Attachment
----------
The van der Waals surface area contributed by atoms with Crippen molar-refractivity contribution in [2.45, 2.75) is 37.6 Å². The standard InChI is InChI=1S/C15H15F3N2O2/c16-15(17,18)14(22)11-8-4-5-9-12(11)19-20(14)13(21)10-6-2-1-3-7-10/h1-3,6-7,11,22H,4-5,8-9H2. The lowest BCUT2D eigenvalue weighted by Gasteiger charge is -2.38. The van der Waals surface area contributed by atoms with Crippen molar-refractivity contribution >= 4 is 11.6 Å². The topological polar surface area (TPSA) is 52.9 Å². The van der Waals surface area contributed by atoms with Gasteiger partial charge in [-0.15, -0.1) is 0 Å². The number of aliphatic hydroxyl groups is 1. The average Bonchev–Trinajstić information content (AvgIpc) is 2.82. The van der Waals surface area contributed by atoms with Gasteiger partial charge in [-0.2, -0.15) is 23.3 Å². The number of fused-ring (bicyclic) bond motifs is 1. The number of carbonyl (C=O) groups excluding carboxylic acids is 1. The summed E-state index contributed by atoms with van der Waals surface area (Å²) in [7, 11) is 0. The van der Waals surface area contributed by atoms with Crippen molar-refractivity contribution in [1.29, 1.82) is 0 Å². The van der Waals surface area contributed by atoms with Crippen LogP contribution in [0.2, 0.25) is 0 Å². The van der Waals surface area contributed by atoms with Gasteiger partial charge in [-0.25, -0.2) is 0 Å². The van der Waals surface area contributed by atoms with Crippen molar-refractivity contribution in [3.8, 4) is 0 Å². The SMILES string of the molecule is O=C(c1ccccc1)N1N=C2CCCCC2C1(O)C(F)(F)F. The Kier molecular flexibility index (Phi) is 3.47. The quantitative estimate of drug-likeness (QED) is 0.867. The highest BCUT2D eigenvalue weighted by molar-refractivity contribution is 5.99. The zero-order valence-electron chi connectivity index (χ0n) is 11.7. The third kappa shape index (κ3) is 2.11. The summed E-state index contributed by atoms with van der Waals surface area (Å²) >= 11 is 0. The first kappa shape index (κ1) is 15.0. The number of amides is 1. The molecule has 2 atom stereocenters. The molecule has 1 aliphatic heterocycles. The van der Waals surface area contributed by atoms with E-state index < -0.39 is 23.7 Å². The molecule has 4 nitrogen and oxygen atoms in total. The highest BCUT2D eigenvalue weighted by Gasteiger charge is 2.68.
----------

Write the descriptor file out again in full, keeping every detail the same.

The van der Waals surface area contributed by atoms with Crippen molar-refractivity contribution in [2.45, 2.75) is 37.6 Å². The standard InChI is InChI=1S/C15H15F3N2O2/c16-15(17,18)14(22)11-8-4-5-9-12(11)19-20(14)13(21)10-6-2-1-3-7-10/h1-3,6-7,11,22H,4-5,8-9H2. The lowest BCUT2D eigenvalue weighted by Gasteiger charge is -2.38. The van der Waals surface area contributed by atoms with Crippen molar-refractivity contribution >= 4 is 11.6 Å². The topological polar surface area (TPSA) is 52.9 Å². The van der Waals surface area contributed by atoms with Gasteiger partial charge in [-0.15, -0.1) is 0 Å². The number of aliphatic hydroxyl groups is 1. The average Bonchev–Trinajstić information content (AvgIpc) is 2.82. The van der Waals surface area contributed by atoms with Gasteiger partial charge in [-0.2, -0.15) is 23.3 Å². The number of fused-ring (bicyclic) bond motifs is 1. The number of carbonyl (C=O) groups excluding carboxylic acids is 1. The summed E-state index contributed by atoms with van der Waals surface area (Å²) in [7, 11) is 0. The van der Waals surface area contributed by atoms with Crippen molar-refractivity contribution in [1.29, 1.82) is 0 Å². The van der Waals surface area contributed by atoms with Crippen LogP contribution in [0.2, 0.25) is 0 Å². The van der Waals surface area contributed by atoms with Gasteiger partial charge in [-0.25, -0.2) is 0 Å². The van der Waals surface area contributed by atoms with Crippen molar-refractivity contribution in [3.8, 4) is 0 Å². The SMILES string of the molecule is O=C(c1ccccc1)N1N=C2CCCCC2C1(O)C(F)(F)F. The Kier molecular flexibility index (Phi) is 3.47. The quantitative estimate of drug-likeness (QED) is 0.867. The highest BCUT2D eigenvalue weighted by molar-refractivity contribution is 5.99. The zero-order valence-electron chi connectivity index (χ0n) is 11.7. The third kappa shape index (κ3) is 2.11. The summed E-state index contributed by atoms with van der Waals surface area (Å²) >= 11 is 0. The first kappa shape index (κ1) is 15.0. The number of amides is 1. The molecule has 2 atom stereocenters. The molecule has 1 aliphatic heterocycles. The van der Waals surface area contributed by atoms with E-state index < -0.39 is 23.7 Å². The molecule has 4 nitrogen and oxygen atoms in total. The highest BCUT2D eigenvalue weighted by Gasteiger charge is 2.68.